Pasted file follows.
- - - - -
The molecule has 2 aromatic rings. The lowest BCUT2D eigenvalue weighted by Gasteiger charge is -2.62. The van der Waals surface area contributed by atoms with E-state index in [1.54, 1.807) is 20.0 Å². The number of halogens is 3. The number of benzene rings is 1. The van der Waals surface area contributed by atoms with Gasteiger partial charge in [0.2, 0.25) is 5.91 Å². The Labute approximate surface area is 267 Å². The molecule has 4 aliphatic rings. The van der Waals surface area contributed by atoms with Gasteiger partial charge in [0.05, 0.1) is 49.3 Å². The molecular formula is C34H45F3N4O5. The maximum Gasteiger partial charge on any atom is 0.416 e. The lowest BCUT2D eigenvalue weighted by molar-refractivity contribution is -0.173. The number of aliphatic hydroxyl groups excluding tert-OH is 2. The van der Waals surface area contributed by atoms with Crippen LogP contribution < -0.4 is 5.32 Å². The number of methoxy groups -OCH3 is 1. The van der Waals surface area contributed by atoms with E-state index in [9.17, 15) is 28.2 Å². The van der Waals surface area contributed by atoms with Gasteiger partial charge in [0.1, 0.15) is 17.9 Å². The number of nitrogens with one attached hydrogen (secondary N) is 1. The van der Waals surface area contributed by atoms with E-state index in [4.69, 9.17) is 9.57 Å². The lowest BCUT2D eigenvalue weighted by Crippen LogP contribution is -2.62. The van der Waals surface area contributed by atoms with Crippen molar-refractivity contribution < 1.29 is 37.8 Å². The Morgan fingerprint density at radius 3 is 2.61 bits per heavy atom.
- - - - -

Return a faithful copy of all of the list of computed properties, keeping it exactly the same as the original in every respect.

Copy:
The molecule has 2 aromatic rings. The lowest BCUT2D eigenvalue weighted by Gasteiger charge is -2.62. The van der Waals surface area contributed by atoms with E-state index in [1.54, 1.807) is 20.0 Å². The number of halogens is 3. The number of benzene rings is 1. The van der Waals surface area contributed by atoms with Gasteiger partial charge in [0.2, 0.25) is 5.91 Å². The Labute approximate surface area is 267 Å². The molecule has 4 aliphatic rings. The van der Waals surface area contributed by atoms with Gasteiger partial charge in [0.05, 0.1) is 49.3 Å². The molecular formula is C34H45F3N4O5. The maximum Gasteiger partial charge on any atom is 0.416 e. The lowest BCUT2D eigenvalue weighted by molar-refractivity contribution is -0.173. The number of aliphatic hydroxyl groups excluding tert-OH is 2. The van der Waals surface area contributed by atoms with Crippen LogP contribution < -0.4 is 5.32 Å². The number of methoxy groups -OCH3 is 1. The van der Waals surface area contributed by atoms with E-state index in [9.17, 15) is 28.2 Å². The van der Waals surface area contributed by atoms with Gasteiger partial charge in [0.1, 0.15) is 17.9 Å². The number of nitrogens with one attached hydrogen (secondary N) is 1. The van der Waals surface area contributed by atoms with E-state index in [4.69, 9.17) is 9.57 Å². The lowest BCUT2D eigenvalue weighted by Crippen LogP contribution is -2.62. The van der Waals surface area contributed by atoms with Crippen molar-refractivity contribution < 1.29 is 37.8 Å². The Morgan fingerprint density at radius 3 is 2.61 bits per heavy atom.